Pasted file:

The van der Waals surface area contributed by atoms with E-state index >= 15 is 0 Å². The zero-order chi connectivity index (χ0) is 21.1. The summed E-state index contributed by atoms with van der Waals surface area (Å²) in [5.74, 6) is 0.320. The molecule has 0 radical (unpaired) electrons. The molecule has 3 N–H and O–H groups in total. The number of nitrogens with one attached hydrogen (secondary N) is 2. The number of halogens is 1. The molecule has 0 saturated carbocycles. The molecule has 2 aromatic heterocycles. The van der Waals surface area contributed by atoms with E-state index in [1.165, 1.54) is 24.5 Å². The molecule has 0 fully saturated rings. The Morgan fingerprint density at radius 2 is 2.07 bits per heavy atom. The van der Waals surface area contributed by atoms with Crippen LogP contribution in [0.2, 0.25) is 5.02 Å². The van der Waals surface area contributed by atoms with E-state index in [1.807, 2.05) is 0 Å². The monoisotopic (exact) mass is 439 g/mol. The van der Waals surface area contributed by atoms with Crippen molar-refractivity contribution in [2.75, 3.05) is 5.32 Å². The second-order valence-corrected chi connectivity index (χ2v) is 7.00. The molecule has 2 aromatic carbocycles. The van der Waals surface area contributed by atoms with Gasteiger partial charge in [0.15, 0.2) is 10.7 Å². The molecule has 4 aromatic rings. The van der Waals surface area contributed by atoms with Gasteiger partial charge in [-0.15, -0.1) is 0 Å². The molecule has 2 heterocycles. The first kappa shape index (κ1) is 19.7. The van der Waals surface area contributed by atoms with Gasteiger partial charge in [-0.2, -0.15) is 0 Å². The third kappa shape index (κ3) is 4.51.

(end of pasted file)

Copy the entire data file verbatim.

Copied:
The van der Waals surface area contributed by atoms with E-state index >= 15 is 0 Å². The zero-order chi connectivity index (χ0) is 21.1. The summed E-state index contributed by atoms with van der Waals surface area (Å²) in [5.74, 6) is 0.320. The molecule has 0 radical (unpaired) electrons. The molecule has 3 N–H and O–H groups in total. The number of nitrogens with one attached hydrogen (secondary N) is 2. The number of halogens is 1. The molecule has 0 saturated carbocycles. The molecule has 2 aromatic heterocycles. The van der Waals surface area contributed by atoms with E-state index in [1.165, 1.54) is 24.5 Å². The molecule has 0 fully saturated rings. The Morgan fingerprint density at radius 2 is 2.07 bits per heavy atom. The van der Waals surface area contributed by atoms with Crippen LogP contribution in [0.2, 0.25) is 5.02 Å². The van der Waals surface area contributed by atoms with E-state index in [1.807, 2.05) is 0 Å². The monoisotopic (exact) mass is 439 g/mol. The van der Waals surface area contributed by atoms with Crippen molar-refractivity contribution in [2.75, 3.05) is 5.32 Å². The second-order valence-corrected chi connectivity index (χ2v) is 7.00. The molecule has 2 aromatic carbocycles. The van der Waals surface area contributed by atoms with Gasteiger partial charge in [0.15, 0.2) is 10.7 Å². The molecule has 4 aromatic rings. The van der Waals surface area contributed by atoms with Gasteiger partial charge in [-0.15, -0.1) is 0 Å². The molecule has 2 heterocycles. The first kappa shape index (κ1) is 19.7. The van der Waals surface area contributed by atoms with Gasteiger partial charge in [-0.2, -0.15) is 0 Å². The third kappa shape index (κ3) is 4.51.